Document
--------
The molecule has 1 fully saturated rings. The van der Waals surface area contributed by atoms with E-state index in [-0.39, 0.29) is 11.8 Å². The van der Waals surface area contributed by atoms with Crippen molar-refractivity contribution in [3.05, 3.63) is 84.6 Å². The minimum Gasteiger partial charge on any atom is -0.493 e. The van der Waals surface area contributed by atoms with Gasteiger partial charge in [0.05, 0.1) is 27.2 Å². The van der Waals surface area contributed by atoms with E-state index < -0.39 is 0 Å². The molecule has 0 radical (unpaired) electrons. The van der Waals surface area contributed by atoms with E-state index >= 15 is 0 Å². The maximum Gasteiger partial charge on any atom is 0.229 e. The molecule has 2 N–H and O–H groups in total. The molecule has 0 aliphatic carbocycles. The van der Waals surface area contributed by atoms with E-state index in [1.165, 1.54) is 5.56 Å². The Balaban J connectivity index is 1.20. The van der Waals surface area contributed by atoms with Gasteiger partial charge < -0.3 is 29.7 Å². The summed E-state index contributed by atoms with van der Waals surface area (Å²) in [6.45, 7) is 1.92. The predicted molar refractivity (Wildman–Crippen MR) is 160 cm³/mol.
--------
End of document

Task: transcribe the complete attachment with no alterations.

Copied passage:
The molecule has 1 fully saturated rings. The van der Waals surface area contributed by atoms with E-state index in [-0.39, 0.29) is 11.8 Å². The van der Waals surface area contributed by atoms with Crippen molar-refractivity contribution in [3.05, 3.63) is 84.6 Å². The minimum Gasteiger partial charge on any atom is -0.493 e. The van der Waals surface area contributed by atoms with Gasteiger partial charge in [0.05, 0.1) is 27.2 Å². The van der Waals surface area contributed by atoms with E-state index < -0.39 is 0 Å². The molecule has 0 radical (unpaired) electrons. The van der Waals surface area contributed by atoms with E-state index >= 15 is 0 Å². The maximum Gasteiger partial charge on any atom is 0.229 e. The molecule has 2 N–H and O–H groups in total. The molecule has 0 aliphatic carbocycles. The van der Waals surface area contributed by atoms with E-state index in [1.165, 1.54) is 5.56 Å². The Balaban J connectivity index is 1.20. The van der Waals surface area contributed by atoms with Gasteiger partial charge < -0.3 is 29.7 Å². The summed E-state index contributed by atoms with van der Waals surface area (Å²) in [6.45, 7) is 1.92. The predicted molar refractivity (Wildman–Crippen MR) is 160 cm³/mol.